The deal, which will remove import duties from 99% of Vietnam’s exports within seven years, up from 71% when the deal was signed, could boost Vietnam’s exports to the EU by 20% in 2020, according to official estimates.
Last year, the EU purchased $42.5 billion worth of Vietnam’s exports.
Still, the US is Vietnam’s most important trading partner, a fact that is not likely to change any time soon. Last year, the US imported $49 billion worth of Vietnamese goods, while exporting just $9.6 billion to Vietnam.
In the first five months of this year, US imports of Vietnamese goods have jumped to $25.8 billion, compared to $18.9 billion over the same period last year, evidence that Vietnam is benefitting immensely from the trade war.
In June, Japanese investment bank Nomura estimated that Vietnam had gained the equivalent of 7.9% of its GDP from trade diversion and supply chain shifts caused by the US-China spat. (The second largest beneficiary was Taiwan, which has gained about 2.1% of its GDP, the research shows.)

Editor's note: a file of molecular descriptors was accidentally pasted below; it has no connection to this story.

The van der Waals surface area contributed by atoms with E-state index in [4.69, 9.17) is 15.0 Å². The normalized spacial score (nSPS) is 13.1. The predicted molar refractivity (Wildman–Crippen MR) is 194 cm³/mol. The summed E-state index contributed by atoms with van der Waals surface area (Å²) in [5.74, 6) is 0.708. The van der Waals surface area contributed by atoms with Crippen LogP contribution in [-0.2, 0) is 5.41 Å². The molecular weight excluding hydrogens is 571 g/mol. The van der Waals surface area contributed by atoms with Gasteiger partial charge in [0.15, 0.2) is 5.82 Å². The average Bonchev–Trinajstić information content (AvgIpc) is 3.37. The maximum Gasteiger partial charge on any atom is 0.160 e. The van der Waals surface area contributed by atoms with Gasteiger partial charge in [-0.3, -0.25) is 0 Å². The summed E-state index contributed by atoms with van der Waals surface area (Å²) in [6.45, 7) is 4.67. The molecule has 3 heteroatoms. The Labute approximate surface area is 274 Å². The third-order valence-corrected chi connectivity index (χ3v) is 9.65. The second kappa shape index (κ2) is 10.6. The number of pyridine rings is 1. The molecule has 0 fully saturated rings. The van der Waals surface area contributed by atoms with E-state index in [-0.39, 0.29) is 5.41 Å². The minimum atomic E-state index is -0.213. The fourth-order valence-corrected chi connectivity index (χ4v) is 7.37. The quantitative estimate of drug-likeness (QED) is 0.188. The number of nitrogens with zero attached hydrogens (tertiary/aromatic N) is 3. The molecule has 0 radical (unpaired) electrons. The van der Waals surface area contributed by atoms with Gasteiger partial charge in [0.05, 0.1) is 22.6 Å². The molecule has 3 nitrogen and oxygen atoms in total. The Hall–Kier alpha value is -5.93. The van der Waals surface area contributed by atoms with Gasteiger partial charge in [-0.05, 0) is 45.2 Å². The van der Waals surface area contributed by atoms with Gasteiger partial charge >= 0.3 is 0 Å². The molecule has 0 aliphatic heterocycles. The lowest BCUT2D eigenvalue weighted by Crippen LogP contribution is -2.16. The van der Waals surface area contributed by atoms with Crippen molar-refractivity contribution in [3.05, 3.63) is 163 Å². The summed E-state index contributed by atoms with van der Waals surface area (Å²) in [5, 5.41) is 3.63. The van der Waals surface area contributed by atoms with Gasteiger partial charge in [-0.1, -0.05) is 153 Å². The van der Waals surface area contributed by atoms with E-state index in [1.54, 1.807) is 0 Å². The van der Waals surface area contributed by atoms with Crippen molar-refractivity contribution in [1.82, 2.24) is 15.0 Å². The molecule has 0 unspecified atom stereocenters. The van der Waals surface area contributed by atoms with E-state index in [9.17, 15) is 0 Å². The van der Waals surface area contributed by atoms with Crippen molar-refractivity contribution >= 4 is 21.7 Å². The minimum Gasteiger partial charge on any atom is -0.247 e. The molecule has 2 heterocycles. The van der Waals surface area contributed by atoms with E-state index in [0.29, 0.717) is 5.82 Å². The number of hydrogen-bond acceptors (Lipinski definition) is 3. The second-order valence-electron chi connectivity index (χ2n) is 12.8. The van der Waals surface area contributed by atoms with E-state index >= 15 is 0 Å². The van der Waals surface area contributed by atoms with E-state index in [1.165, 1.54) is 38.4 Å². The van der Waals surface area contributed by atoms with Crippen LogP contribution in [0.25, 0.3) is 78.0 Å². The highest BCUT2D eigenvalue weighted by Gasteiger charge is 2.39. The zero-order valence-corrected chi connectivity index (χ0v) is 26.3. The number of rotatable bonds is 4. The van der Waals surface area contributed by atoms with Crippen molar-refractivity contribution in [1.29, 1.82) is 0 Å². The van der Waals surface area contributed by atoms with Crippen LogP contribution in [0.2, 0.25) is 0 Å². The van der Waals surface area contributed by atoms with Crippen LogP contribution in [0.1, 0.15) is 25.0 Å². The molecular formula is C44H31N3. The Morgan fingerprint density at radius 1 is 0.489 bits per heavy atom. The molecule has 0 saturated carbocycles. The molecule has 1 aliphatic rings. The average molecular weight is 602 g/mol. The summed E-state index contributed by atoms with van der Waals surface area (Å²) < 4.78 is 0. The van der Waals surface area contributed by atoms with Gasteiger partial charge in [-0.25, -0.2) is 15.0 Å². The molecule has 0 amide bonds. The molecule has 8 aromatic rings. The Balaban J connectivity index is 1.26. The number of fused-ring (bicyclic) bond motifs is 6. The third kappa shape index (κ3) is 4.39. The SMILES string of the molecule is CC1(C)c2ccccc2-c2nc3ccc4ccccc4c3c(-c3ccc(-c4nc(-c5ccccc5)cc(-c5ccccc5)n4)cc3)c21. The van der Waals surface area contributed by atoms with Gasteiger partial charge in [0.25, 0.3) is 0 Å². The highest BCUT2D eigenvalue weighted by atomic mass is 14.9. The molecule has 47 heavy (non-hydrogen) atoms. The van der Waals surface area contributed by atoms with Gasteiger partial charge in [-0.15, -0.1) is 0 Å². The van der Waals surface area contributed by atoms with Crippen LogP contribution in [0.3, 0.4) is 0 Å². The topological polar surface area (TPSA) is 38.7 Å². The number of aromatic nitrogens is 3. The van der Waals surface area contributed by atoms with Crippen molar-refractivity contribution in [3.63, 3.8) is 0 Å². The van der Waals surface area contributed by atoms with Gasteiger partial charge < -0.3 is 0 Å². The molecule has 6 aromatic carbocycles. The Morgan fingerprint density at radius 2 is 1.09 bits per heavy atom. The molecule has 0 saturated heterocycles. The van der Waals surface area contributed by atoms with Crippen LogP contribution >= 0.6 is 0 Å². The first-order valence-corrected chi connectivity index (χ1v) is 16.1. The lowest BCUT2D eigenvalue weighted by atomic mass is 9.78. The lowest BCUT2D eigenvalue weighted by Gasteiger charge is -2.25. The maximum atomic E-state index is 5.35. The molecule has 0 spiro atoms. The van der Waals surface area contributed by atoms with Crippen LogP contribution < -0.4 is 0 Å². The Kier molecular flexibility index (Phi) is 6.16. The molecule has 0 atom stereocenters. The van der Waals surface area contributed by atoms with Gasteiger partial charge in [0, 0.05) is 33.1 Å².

Some analysts believe Washington’s reaction to Vietnam’s trade practices is perfectly normal, particularly in light of allowing Chinese companies to use it as a base to disguise their exports to the US.
Vietnam, now one of the world’s 50 largest economies, is simply being asked to abide by the same rules the US expects from other trading partners – the same rationale that led to the US-China trade spat.
“Every fast-industrializing Asian nation has been at first indulged by the US and other major Western trading partners and then, as its market power became formidable, pressed to play by the rules of international trade,” wrote David Brown, an expert on Vietnam, in World Politics Review this month.